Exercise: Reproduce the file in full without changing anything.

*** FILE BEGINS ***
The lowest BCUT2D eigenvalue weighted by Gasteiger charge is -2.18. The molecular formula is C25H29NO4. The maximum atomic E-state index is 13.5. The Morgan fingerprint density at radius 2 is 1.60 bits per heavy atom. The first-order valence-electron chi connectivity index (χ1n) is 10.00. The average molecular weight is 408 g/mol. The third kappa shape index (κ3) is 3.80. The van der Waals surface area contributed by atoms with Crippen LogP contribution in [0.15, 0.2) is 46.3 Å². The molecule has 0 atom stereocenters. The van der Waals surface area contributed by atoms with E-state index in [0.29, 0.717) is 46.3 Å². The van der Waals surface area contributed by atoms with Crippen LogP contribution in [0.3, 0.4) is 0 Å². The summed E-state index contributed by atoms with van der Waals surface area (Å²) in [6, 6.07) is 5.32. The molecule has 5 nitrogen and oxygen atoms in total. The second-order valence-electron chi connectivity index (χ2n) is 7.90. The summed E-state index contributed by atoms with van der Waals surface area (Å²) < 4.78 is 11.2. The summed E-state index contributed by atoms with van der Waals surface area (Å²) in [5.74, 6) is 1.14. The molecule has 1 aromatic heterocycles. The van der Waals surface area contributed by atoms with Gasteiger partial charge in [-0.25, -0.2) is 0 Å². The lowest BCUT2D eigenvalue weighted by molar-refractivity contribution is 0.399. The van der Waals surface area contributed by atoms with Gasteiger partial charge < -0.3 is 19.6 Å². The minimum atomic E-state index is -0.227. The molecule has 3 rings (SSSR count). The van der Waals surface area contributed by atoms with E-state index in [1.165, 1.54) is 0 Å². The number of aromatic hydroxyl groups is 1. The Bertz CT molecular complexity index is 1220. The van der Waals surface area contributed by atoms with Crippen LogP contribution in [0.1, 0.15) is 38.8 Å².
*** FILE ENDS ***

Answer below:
The lowest BCUT2D eigenvalue weighted by Gasteiger charge is -2.18. The molecular formula is C25H29NO4. The maximum atomic E-state index is 13.5. The Morgan fingerprint density at radius 2 is 1.60 bits per heavy atom. The first-order valence-electron chi connectivity index (χ1n) is 10.00. The average molecular weight is 408 g/mol. The third kappa shape index (κ3) is 3.80. The van der Waals surface area contributed by atoms with Crippen LogP contribution in [0.15, 0.2) is 46.3 Å². The molecule has 0 atom stereocenters. The van der Waals surface area contributed by atoms with E-state index in [0.29, 0.717) is 46.3 Å². The van der Waals surface area contributed by atoms with Crippen LogP contribution in [0.3, 0.4) is 0 Å². The summed E-state index contributed by atoms with van der Waals surface area (Å²) in [6, 6.07) is 5.32. The molecule has 5 nitrogen and oxygen atoms in total. The second-order valence-electron chi connectivity index (χ2n) is 7.90. The summed E-state index contributed by atoms with van der Waals surface area (Å²) < 4.78 is 11.2. The summed E-state index contributed by atoms with van der Waals surface area (Å²) in [5.74, 6) is 1.14. The molecule has 1 aromatic heterocycles. The van der Waals surface area contributed by atoms with Gasteiger partial charge in [-0.25, -0.2) is 0 Å². The lowest BCUT2D eigenvalue weighted by molar-refractivity contribution is 0.399. The van der Waals surface area contributed by atoms with Gasteiger partial charge < -0.3 is 19.6 Å². The minimum atomic E-state index is -0.227. The molecule has 3 rings (SSSR count). The van der Waals surface area contributed by atoms with E-state index in [1.165, 1.54) is 0 Å². The number of aromatic hydroxyl groups is 1. The Bertz CT molecular complexity index is 1220. The van der Waals surface area contributed by atoms with Crippen LogP contribution in [0.1, 0.15) is 38.8 Å².